Haley was sun peeking through the clouds on a dark day. She was a blazing fireplace and fuzzy socks and kisses from puppies. She was careful with her handiwork, drawing little designs and faces on foamy white mugs of coffee and dusted cinnamon carefully on frothy mountains of whipped cream on tall, steaming hot chocolates. She gave the kids free refills and slipped them slightly burnt cookies from the baking rooms.
Powdered sugar that was shaken on croissants made speckles like stars on her apron, flour from the baking rooms on her boots. Textbooks and notebooks filled a canvas bag from the library, the bag nearly breaking with the heavy weight of her schoolwork. Stuffed to the brim with crumpled college-ruled paper and mechanical pencils and too many hair ties to count.
The kids would see a slightly bigger version of themselves within her, with the goofy expressions she made, and the way she would always sit down to play Uno with them and freak out when they won. The people her age saw a tired student who was still gleeful and playful. They saw her as more mature. The adults saw her as a fine young woman who would make a lovely mother one day. They saw her as an admirable role model for their children and as a suitable playmate so they could sip their scalding hot coffee in peace and never have a care as to who their bundle of joy was terrorizing with their never ending questions.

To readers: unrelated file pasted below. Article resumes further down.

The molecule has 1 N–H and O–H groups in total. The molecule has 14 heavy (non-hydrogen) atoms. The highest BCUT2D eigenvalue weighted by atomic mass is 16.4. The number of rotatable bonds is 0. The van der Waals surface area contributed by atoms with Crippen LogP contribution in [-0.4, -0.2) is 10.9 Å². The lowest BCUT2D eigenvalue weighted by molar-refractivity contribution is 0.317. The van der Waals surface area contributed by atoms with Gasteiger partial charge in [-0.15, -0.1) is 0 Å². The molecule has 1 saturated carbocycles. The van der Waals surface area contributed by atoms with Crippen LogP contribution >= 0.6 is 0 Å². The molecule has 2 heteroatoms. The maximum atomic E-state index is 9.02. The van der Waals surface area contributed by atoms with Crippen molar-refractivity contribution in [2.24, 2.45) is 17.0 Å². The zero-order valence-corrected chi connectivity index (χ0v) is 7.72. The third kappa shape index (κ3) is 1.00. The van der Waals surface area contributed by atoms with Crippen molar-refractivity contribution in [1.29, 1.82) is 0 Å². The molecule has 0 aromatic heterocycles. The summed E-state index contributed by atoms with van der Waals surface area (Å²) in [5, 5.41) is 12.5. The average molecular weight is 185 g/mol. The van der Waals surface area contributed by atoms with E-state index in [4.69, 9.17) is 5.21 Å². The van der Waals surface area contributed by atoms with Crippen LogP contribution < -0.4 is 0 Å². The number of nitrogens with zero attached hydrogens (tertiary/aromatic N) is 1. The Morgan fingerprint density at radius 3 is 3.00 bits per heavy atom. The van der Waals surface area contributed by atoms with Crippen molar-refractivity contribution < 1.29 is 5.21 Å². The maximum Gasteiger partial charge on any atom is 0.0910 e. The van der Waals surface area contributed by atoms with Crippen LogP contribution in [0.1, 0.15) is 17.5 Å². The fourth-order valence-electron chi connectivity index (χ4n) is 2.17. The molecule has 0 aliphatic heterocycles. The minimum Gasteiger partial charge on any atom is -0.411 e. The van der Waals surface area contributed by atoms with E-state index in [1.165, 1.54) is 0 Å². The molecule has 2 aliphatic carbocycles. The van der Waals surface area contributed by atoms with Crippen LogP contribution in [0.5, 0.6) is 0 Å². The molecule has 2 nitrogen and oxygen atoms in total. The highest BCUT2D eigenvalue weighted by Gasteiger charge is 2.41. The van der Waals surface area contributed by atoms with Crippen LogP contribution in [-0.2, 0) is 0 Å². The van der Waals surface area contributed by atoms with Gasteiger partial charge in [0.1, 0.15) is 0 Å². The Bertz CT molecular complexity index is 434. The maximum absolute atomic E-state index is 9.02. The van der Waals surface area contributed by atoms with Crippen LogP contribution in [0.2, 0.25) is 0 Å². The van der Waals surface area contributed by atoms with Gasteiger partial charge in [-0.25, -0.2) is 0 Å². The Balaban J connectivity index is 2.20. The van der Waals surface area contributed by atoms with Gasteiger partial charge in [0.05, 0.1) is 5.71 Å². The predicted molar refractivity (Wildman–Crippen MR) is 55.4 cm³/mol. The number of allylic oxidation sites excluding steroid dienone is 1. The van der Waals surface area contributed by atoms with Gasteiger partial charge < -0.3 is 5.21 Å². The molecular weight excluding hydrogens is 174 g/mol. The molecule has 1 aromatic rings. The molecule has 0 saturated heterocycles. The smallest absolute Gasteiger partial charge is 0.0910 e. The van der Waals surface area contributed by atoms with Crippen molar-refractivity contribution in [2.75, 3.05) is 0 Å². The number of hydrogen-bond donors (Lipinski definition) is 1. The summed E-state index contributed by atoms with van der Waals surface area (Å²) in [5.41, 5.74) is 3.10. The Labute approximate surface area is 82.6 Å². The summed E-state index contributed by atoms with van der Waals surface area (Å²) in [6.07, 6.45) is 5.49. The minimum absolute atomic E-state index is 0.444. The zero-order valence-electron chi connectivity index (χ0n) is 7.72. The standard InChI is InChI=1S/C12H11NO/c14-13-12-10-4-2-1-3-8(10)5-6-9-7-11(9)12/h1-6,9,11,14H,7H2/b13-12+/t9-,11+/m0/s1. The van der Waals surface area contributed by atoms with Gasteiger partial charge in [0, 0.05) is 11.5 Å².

If Haley’s story was told solely from the eyes of the outsiders and the ones who thought they truly knew her, there would be no story. Tragedy would be the only rhyme- unexpected, unprecedented tragedy. A freak accident, a mistake. Something that had gone wrong; maybe it had been the snow, maybe she had been sick, maybe it wasn’t her fault.
But there’s a flaw to that. Haley’s story was hers alone. Only she knew the truth as to why what happened, happened. Her story meant tragedy mixed with mourning all stirred together like dry ingredients in a cake. Off to the side rested confusion, denial, and shock all mixed together but away from the tragedy. And then, as cakes do, are stirred together into a bundle of emotions of sadness and heartbreak before being baked in the oven of time to solidify those feelings. Finally, once the storms of sugar and vanilla and flour and eggs had stopped, then the final product was a cake made of tragedy iced with shock and sprinkled with regret.
No one realized anyone was wrong. Didn’t see that her smiles were a facade, that she never truly meant them. Haley was not the cheerful playmate and caring worker as she appeared to be. Haley was not sunshine and rainbows and puffy marshmallow clouds. Haley was constantly cloudy skies with unrelenting rainfall that didn’t stop for a moment. Pretty smiles, brutal tears.